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Genre Specific Vocabulary Non-fiction caption -- a description or explanation of a photo or illustration bullets -- a mark to distinguish items in a list text box -- a box within the book having information about the topic diagram -- a drawing, graph, table, chart to help understand the topic chart -- a visual representation of the subject matter

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Looking at Directions When you read directions in a reading test you should look for words like ABOUT or INCLUDE. Circle the word and underline everything in the sentence after it. You can often find a clue to the main idea of the passage in the words you have underlined.

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Multiple Choice Strategies When taking a multiple choice test, even if you do not know an answer, you can often think through the choices to find the MOST LIKELY answer. Remember these strategies! Read the question carefully Look for underlined, bolded or italicized words to circle, such as: *mostly *right after *main purpose *not in the article *best *most important *good title

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Read each of the choices. Cross out the one or two answers that make NO sense at all. Think about the choices left and try to decide on the right one. (You may have to make a really good guess.) Put a check next to the questions that puzzle you. Be sure to select an answer, but you can come back, if you have time. Check the number next to the test question. Make sure you put your answer in the same number on the answer sheet. If you skip a question, be sure to skip that number on the answer sheet also.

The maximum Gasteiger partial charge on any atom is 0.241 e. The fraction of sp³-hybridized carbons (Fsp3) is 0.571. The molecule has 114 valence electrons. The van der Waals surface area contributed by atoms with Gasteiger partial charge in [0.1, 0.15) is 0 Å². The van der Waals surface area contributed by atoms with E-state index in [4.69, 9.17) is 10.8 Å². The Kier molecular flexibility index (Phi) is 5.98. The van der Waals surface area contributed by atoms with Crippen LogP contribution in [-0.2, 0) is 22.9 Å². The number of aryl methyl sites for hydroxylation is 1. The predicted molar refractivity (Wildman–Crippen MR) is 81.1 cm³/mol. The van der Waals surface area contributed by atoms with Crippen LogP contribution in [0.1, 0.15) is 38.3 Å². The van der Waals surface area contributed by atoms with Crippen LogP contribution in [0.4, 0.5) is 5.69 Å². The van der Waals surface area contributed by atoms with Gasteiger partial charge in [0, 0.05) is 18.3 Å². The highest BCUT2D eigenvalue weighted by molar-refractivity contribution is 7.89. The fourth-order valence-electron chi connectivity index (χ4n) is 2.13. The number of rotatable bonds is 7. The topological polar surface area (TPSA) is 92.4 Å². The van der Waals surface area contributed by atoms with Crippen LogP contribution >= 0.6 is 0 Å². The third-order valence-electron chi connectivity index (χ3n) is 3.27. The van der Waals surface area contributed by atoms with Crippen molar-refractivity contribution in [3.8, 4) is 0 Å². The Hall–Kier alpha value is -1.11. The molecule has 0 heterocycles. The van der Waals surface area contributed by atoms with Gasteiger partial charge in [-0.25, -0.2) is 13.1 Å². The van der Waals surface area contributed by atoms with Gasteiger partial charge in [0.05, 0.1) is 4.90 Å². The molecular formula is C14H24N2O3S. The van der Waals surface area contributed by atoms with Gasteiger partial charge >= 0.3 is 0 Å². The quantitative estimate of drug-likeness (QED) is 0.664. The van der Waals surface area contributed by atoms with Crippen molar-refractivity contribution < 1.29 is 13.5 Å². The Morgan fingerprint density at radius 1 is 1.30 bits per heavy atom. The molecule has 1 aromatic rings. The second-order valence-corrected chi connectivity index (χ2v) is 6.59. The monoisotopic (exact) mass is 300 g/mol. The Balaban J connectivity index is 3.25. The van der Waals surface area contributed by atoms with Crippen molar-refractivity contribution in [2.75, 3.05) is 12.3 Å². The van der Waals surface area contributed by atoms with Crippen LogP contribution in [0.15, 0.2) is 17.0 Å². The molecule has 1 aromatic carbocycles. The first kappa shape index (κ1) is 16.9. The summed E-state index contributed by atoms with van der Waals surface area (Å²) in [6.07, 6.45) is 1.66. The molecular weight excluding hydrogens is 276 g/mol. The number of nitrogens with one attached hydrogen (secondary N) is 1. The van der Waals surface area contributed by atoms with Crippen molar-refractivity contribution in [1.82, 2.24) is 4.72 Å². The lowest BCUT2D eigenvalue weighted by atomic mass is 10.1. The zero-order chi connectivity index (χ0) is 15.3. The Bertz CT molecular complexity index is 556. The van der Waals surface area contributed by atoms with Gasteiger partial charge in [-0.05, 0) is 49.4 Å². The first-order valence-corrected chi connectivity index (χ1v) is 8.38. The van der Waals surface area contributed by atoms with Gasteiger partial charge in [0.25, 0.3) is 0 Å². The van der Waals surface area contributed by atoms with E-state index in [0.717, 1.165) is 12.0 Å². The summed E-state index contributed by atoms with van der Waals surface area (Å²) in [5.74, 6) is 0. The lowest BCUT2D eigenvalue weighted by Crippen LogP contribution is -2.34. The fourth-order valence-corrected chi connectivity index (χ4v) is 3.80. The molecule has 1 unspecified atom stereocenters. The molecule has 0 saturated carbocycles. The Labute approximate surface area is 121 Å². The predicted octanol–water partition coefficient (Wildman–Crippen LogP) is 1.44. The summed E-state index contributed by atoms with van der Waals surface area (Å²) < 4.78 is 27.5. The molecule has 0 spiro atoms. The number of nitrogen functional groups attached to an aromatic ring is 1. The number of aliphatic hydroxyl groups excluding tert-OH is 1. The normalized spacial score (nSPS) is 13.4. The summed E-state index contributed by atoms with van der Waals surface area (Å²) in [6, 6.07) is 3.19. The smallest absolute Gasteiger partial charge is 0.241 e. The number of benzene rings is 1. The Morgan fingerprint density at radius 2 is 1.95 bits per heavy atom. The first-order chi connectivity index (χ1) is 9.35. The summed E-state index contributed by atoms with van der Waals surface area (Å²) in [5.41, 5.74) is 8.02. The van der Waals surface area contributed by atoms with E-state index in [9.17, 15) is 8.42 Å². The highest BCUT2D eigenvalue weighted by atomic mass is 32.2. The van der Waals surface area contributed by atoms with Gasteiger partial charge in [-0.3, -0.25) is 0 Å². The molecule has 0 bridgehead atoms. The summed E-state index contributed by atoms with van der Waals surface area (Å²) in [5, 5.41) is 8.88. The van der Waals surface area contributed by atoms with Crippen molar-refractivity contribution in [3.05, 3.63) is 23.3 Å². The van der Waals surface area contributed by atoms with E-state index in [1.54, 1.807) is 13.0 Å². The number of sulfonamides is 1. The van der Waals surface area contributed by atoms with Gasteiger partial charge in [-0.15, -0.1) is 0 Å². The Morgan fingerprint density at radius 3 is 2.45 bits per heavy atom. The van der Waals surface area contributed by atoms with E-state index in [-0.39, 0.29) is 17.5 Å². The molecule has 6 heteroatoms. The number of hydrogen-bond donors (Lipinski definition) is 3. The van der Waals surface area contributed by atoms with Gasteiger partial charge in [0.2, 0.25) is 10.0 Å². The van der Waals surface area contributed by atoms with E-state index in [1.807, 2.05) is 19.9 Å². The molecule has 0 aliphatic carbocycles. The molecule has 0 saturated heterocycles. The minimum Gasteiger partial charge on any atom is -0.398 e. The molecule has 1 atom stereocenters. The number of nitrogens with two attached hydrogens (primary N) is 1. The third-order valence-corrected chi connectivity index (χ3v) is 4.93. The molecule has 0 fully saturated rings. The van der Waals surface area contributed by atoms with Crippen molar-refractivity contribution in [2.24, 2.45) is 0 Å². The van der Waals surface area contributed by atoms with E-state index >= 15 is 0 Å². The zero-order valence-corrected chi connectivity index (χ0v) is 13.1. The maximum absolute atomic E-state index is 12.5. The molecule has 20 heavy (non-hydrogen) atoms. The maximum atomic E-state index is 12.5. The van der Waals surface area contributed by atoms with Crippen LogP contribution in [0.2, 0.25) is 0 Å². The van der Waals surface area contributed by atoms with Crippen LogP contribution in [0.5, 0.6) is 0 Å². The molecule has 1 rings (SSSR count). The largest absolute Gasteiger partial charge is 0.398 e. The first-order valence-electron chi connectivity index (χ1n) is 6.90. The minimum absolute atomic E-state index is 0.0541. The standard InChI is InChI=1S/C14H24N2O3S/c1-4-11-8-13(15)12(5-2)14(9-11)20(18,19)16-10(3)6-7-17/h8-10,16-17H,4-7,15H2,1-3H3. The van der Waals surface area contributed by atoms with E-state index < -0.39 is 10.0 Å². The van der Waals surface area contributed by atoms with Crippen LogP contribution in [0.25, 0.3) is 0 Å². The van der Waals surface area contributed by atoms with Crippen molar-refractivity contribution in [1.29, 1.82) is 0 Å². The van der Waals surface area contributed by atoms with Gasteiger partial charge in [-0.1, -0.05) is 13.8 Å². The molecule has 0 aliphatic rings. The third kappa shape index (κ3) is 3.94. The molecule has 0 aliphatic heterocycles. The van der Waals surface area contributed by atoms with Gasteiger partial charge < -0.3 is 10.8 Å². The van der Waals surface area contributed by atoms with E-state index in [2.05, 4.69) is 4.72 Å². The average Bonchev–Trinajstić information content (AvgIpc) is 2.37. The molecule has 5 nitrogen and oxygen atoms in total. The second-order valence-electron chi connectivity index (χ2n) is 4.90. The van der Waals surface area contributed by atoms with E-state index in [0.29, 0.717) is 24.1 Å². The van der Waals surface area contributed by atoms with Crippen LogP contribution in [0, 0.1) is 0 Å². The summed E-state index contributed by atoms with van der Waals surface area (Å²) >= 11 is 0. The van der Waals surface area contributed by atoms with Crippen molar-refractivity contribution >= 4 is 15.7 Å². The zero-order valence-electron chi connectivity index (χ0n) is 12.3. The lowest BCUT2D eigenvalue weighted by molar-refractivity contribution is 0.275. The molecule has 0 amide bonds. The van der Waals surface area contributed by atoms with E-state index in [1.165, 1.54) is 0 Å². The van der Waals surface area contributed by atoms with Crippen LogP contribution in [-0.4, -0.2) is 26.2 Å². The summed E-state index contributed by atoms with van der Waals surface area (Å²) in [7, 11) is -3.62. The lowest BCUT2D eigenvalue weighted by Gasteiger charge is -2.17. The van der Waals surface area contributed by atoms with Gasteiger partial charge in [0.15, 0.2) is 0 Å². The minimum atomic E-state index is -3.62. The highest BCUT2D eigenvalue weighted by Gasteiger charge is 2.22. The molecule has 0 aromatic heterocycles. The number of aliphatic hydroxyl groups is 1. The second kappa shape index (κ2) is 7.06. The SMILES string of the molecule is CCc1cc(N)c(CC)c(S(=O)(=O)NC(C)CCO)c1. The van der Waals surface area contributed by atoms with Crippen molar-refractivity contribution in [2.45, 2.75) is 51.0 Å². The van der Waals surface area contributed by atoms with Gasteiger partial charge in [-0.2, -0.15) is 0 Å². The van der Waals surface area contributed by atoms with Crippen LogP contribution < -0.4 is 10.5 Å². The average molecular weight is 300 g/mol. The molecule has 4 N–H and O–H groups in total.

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Using Your Time Efficiently What should you do if you finish a test before time is up? CONCENTRATE ON YOUR TEST What should you do if you see people around you finishing? CONCENTRATE ON YOUR TEST What should you do if you feel you are working slowly? CONCENTRATE ON YOUR TEST How long is a minute? What does 5 minutes feel like? During the year, we will practice several ways to help us keep track of time.

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Looking for and Using Clues in Short Sections of Text When you read, you may come across words and phrases that are unfamiliar to you. We will learn strategies for figuring out what these words mean. Clues to unknown words are often hidden in the sentence or sentences around the unknown words! Can you find the hidden animals?

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How do we find the meaning of new words? We think about new words and what they might mean. We read AROUND the word in the same sentence and in the paragraph to look for context clues. We put the clues together in our mind to define the unfamiliar word. We may not always come up with the exact meaning, but we can at least find a meaning that makes sense in the story.